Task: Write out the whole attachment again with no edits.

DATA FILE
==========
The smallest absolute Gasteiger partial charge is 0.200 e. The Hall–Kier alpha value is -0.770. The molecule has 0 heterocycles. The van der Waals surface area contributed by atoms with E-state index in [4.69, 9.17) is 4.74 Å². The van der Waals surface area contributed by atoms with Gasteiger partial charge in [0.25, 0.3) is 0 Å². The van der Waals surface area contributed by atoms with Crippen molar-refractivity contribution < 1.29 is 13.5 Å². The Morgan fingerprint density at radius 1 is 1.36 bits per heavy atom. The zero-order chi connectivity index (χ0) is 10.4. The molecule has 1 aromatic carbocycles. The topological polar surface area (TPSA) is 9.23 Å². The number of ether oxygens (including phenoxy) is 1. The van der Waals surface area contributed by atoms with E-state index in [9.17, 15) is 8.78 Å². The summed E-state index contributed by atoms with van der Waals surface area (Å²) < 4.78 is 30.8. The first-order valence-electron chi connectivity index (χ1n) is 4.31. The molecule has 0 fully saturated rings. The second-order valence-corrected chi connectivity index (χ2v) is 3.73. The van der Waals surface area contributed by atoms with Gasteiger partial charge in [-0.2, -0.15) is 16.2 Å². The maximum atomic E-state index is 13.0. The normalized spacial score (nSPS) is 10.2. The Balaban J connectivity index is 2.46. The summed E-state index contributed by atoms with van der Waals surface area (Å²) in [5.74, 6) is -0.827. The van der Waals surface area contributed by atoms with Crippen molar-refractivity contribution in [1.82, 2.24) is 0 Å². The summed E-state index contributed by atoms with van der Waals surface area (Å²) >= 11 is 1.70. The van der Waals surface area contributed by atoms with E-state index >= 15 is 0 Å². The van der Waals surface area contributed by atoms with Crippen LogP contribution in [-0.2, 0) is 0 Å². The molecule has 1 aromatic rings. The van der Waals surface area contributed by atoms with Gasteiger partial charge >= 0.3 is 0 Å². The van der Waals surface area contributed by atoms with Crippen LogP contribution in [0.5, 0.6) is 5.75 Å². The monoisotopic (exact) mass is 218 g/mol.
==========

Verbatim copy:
The smallest absolute Gasteiger partial charge is 0.200 e. The Hall–Kier alpha value is -0.770. The molecule has 0 heterocycles. The van der Waals surface area contributed by atoms with E-state index in [4.69, 9.17) is 4.74 Å². The van der Waals surface area contributed by atoms with Gasteiger partial charge in [0.25, 0.3) is 0 Å². The van der Waals surface area contributed by atoms with Crippen molar-refractivity contribution < 1.29 is 13.5 Å². The Morgan fingerprint density at radius 1 is 1.36 bits per heavy atom. The zero-order chi connectivity index (χ0) is 10.4. The molecule has 1 aromatic carbocycles. The topological polar surface area (TPSA) is 9.23 Å². The number of ether oxygens (including phenoxy) is 1. The van der Waals surface area contributed by atoms with E-state index in [9.17, 15) is 8.78 Å². The summed E-state index contributed by atoms with van der Waals surface area (Å²) < 4.78 is 30.8. The first-order valence-electron chi connectivity index (χ1n) is 4.31. The molecule has 0 fully saturated rings. The second-order valence-corrected chi connectivity index (χ2v) is 3.73. The van der Waals surface area contributed by atoms with Gasteiger partial charge in [-0.2, -0.15) is 16.2 Å². The maximum atomic E-state index is 13.0. The normalized spacial score (nSPS) is 10.2. The Balaban J connectivity index is 2.46. The summed E-state index contributed by atoms with van der Waals surface area (Å²) in [5.74, 6) is -0.827. The van der Waals surface area contributed by atoms with Crippen molar-refractivity contribution in [1.82, 2.24) is 0 Å². The summed E-state index contributed by atoms with van der Waals surface area (Å²) >= 11 is 1.70. The van der Waals surface area contributed by atoms with E-state index >= 15 is 0 Å². The van der Waals surface area contributed by atoms with Crippen LogP contribution in [-0.2, 0) is 0 Å². The molecule has 1 aromatic rings. The van der Waals surface area contributed by atoms with Gasteiger partial charge >= 0.3 is 0 Å². The van der Waals surface area contributed by atoms with Crippen LogP contribution in [0.5, 0.6) is 5.75 Å². The monoisotopic (exact) mass is 218 g/mol.